UFC 158’s Chris Camozzi has a fascinating take on sponsors, and the ever-shrinking money pool in the fight game.

We’re just a few hours away from one of the biggest and most exciting cards of the year, but rather than run another GSP/Diaz story, it’s probably best that we take a serious step back from our undying fandom and look at the changing nature of our sport, it’s athletes, and it’s sponsors. Chris Camozzi took to his blog yesterday to shed light on a trend that is making it’s way through every entertainment industry – the undercutting of the entertainer. It was just a few years ago when fighters would have sponsorships equal to their fighter pay if not more, but now, with the the fledgling economy and saturated market full of fighters, sponsorship dollars are shrinking away, and less money is being doled out.

Normally, this would make a fighter just accept less cash, but not UFC 158’s Chris Camozzi, he puts it well: Refusing to sell out but always for sale. Read this eye-opening blog post about standing up for your market value’s worth in the rough and tumble business of the fight game.

I do not know about the rest of the guys in the sport but my road to the UFC is full of broken bones and a lot of blood sweat and tears.  As UFC 158 is upon us I am on the cusp of achieving my dream of fighting on one of the biggest cards of the year.

So that must mean a huge financial windfall right?  I mean it is UFC 158, a GSP card, no one is a bigger draw than GSP.  The sponsors must have lined up to be a part of this golden opportunity, right?


Not when so many other fighters and managers in the sport are selling the same opportunity for a fraction of what it is worth.

Don’t worry I am not going to call out anyone in particular for lowering the bar; it was lowered long before UFC 158. PPV walkout tees have gone from a big payday for fighters to essentially non-existent. The fighters do not seem to care about how little they make and it seems like managers don’t either when it comes to sponsorship. This used to be such a big part of the sport. Maybe it is because they did not work as hard as me to get here, or maybe it is because they do not work as hard as me for the sponsors outside of the Octagon. Whatever the reason, things have gone from bad to worse and I won’t contribute.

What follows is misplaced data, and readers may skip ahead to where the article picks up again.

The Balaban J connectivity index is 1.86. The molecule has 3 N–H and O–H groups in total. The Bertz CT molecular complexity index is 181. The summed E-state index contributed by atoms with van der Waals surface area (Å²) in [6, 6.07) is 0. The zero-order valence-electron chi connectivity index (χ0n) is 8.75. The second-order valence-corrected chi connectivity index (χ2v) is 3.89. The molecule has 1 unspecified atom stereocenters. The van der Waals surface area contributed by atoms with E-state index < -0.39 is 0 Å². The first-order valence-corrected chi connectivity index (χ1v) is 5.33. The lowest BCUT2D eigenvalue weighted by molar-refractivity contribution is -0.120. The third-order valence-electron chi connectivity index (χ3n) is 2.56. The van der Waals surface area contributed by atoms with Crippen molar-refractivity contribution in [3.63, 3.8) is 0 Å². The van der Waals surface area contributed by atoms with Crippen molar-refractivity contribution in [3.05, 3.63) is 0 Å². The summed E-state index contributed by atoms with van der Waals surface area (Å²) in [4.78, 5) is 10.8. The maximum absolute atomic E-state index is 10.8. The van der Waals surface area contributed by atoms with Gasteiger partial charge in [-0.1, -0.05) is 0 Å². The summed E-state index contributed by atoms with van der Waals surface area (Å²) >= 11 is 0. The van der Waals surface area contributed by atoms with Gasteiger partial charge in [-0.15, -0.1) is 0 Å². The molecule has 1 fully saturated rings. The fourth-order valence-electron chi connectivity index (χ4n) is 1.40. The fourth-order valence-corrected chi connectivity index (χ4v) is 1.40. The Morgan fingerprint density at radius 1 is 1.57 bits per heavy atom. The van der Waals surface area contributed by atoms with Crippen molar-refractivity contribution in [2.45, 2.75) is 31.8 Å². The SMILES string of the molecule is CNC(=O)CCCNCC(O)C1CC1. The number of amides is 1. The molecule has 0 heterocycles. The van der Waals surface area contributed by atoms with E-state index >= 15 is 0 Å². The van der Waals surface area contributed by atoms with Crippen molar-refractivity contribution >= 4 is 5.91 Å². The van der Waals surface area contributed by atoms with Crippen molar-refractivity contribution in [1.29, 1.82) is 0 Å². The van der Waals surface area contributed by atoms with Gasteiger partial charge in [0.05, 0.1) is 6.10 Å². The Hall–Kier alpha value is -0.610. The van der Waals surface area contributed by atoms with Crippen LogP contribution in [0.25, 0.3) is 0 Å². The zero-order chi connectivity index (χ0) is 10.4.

I won’t lower the bar.

Fighters and Managers want to talk about how unionizing the sport is what’s needed. Truth is they are just being lazy and want rules and third parties to set a baseline that they should be working to increase at every opportunity. What product has been commoditized faster than the UFC athlete sponsorship? Even just a couple years ago it was very possible to earn $10K for your walkout shirt alone being featured on the UFC main card. Yet in 2013 I turned down offers that were in the $3K range for my walkout shirt.  You can’t lower the bar and expect better, you can’t be willing to accept less while demanding more.

How is a guy that is complaining about sponsors going to say he turned down money?

I am not complaining about sponsors, I have some great sponsors. I am saying that the fighters that are allowing the bar to be lowered are doing the sport a great disservice.  The UFC is one of the biggest names in the sports world, and you could not buy 30 seconds on your LOCAL cable network for the same price some of my peers are selling sponsorships for. You couldn’t afford to take any executive out to lunch in LA for what some of my peers are selling sponsorships for.

Everyone bitches about fighter pay, yet if it wasn’t for the pay from the promotion fighters would be broke. Yet the sponsors depend on us fans. The UFC built the popularity, built the platform and allows us to sell ourselves from the platform.

So for the rest of you guys and all of you who are on your way up, stop diminishing the value of reaching the top.  We have a lot to be proud of, the UFC is a HUGE platform that exudes value. Just say no and watch the sponsors pay more. I did.

I will take the first stand.

I left money on the table, money I need. I did it for you, will you do it for me? Stop lowering the bar, these brands need to be in these events. They paid five to seven figures for PERMISSION to advertise on us, shouldn’t the ads be worth more? If permission is worth $15,000 per fighter, then the actual ad is worth what?

Thank you to my sponsors Revgear, Triumph United, Muscle Pharm, Hatebreed, ToolKing.com, InstaLoans, MGR Construction, Alienware and Fulmer Helmets.

Thank you to my gym Factory X Muay Thai and my management team at Ingrained Media.

Also a big shout out to Frank Edge and Frank’s Fight!

– Chris